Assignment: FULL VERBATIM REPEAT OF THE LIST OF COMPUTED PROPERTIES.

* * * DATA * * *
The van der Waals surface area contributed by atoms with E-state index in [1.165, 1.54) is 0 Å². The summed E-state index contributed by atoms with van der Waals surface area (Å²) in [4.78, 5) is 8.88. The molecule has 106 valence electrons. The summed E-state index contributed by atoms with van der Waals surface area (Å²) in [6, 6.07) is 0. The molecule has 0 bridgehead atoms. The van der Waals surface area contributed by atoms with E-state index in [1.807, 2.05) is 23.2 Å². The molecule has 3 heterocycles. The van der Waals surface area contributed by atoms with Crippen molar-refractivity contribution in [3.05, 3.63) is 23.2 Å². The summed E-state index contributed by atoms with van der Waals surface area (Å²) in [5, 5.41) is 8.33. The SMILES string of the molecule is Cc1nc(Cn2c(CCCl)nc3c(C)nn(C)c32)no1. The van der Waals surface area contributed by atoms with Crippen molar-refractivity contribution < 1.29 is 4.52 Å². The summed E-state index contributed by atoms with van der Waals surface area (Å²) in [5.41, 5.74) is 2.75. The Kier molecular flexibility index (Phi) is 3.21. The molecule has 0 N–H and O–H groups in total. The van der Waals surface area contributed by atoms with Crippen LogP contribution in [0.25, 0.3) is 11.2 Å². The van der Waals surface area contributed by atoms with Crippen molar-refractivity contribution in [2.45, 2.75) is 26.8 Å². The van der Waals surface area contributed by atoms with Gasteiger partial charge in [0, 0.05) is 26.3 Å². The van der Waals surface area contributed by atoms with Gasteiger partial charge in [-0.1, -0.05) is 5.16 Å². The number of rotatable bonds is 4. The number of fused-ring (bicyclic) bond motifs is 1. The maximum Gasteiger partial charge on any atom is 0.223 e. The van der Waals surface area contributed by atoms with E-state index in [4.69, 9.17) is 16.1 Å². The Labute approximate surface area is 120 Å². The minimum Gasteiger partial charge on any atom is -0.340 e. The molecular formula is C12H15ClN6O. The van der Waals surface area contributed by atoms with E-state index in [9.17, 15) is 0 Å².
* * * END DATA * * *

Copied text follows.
The van der Waals surface area contributed by atoms with E-state index in [1.165, 1.54) is 0 Å². The summed E-state index contributed by atoms with van der Waals surface area (Å²) in [4.78, 5) is 8.88. The molecule has 106 valence electrons. The summed E-state index contributed by atoms with van der Waals surface area (Å²) in [6, 6.07) is 0. The molecule has 0 bridgehead atoms. The van der Waals surface area contributed by atoms with E-state index in [1.807, 2.05) is 23.2 Å². The molecule has 3 heterocycles. The van der Waals surface area contributed by atoms with Crippen molar-refractivity contribution in [3.05, 3.63) is 23.2 Å². The summed E-state index contributed by atoms with van der Waals surface area (Å²) in [5, 5.41) is 8.33. The SMILES string of the molecule is Cc1nc(Cn2c(CCCl)nc3c(C)nn(C)c32)no1. The van der Waals surface area contributed by atoms with Crippen molar-refractivity contribution < 1.29 is 4.52 Å². The summed E-state index contributed by atoms with van der Waals surface area (Å²) in [5.41, 5.74) is 2.75. The Kier molecular flexibility index (Phi) is 3.21. The molecule has 0 N–H and O–H groups in total. The van der Waals surface area contributed by atoms with Crippen LogP contribution in [0.25, 0.3) is 11.2 Å². The van der Waals surface area contributed by atoms with Crippen molar-refractivity contribution in [2.45, 2.75) is 26.8 Å². The van der Waals surface area contributed by atoms with Gasteiger partial charge in [0, 0.05) is 26.3 Å². The van der Waals surface area contributed by atoms with Gasteiger partial charge in [-0.1, -0.05) is 5.16 Å². The number of rotatable bonds is 4. The number of fused-ring (bicyclic) bond motifs is 1. The maximum Gasteiger partial charge on any atom is 0.223 e. The van der Waals surface area contributed by atoms with E-state index in [4.69, 9.17) is 16.1 Å². The Labute approximate surface area is 120 Å². The minimum Gasteiger partial charge on any atom is -0.340 e. The molecular formula is C12H15ClN6O. The van der Waals surface area contributed by atoms with E-state index in [9.17, 15) is 0 Å².